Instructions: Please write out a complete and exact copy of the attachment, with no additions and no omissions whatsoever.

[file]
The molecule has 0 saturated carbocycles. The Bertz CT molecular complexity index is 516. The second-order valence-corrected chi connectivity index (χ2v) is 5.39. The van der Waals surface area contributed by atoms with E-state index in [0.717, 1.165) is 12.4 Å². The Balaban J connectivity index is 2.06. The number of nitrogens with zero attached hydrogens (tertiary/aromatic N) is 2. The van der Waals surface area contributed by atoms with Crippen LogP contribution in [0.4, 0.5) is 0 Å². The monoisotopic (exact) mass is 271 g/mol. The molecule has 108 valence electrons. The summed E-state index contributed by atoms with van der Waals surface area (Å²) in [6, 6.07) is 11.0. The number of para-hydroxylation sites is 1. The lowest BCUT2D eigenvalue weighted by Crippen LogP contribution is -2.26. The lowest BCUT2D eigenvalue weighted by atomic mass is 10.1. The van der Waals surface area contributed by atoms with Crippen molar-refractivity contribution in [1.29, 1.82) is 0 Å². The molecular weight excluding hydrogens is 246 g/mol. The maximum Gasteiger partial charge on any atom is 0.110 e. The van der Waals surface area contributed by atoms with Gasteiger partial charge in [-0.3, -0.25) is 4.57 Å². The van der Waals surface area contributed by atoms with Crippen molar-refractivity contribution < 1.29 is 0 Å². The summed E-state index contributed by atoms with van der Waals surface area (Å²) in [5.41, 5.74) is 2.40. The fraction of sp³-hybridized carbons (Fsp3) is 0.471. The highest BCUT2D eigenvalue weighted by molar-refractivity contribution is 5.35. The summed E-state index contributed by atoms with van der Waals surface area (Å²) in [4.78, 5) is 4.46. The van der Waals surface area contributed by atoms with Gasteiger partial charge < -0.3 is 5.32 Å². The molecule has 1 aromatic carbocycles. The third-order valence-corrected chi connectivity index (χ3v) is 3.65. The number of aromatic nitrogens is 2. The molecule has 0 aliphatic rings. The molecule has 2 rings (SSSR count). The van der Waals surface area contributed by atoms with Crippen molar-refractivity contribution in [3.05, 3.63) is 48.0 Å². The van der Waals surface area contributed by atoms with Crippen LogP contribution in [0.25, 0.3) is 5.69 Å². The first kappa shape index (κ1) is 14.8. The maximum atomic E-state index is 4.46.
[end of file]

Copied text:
The molecule has 0 saturated carbocycles. The Bertz CT molecular complexity index is 516. The second-order valence-corrected chi connectivity index (χ2v) is 5.39. The van der Waals surface area contributed by atoms with E-state index in [0.717, 1.165) is 12.4 Å². The Balaban J connectivity index is 2.06. The number of nitrogens with zero attached hydrogens (tertiary/aromatic N) is 2. The van der Waals surface area contributed by atoms with Crippen LogP contribution in [0.4, 0.5) is 0 Å². The monoisotopic (exact) mass is 271 g/mol. The molecule has 108 valence electrons. The summed E-state index contributed by atoms with van der Waals surface area (Å²) in [6, 6.07) is 11.0. The number of para-hydroxylation sites is 1. The lowest BCUT2D eigenvalue weighted by Crippen LogP contribution is -2.26. The lowest BCUT2D eigenvalue weighted by atomic mass is 10.1. The van der Waals surface area contributed by atoms with Crippen molar-refractivity contribution in [1.29, 1.82) is 0 Å². The molecular weight excluding hydrogens is 246 g/mol. The maximum Gasteiger partial charge on any atom is 0.110 e. The van der Waals surface area contributed by atoms with Gasteiger partial charge in [-0.3, -0.25) is 4.57 Å². The van der Waals surface area contributed by atoms with Crippen molar-refractivity contribution < 1.29 is 0 Å². The summed E-state index contributed by atoms with van der Waals surface area (Å²) in [5.41, 5.74) is 2.40. The fraction of sp³-hybridized carbons (Fsp3) is 0.471. The highest BCUT2D eigenvalue weighted by molar-refractivity contribution is 5.35. The summed E-state index contributed by atoms with van der Waals surface area (Å²) in [4.78, 5) is 4.46. The van der Waals surface area contributed by atoms with Gasteiger partial charge < -0.3 is 5.32 Å². The molecule has 1 aromatic carbocycles. The third-order valence-corrected chi connectivity index (χ3v) is 3.65. The number of aromatic nitrogens is 2. The molecule has 0 aliphatic rings. The molecule has 2 rings (SSSR count). The van der Waals surface area contributed by atoms with Crippen molar-refractivity contribution in [3.05, 3.63) is 48.0 Å². The van der Waals surface area contributed by atoms with Crippen LogP contribution in [0.25, 0.3) is 5.69 Å². The first kappa shape index (κ1) is 14.8. The maximum atomic E-state index is 4.46.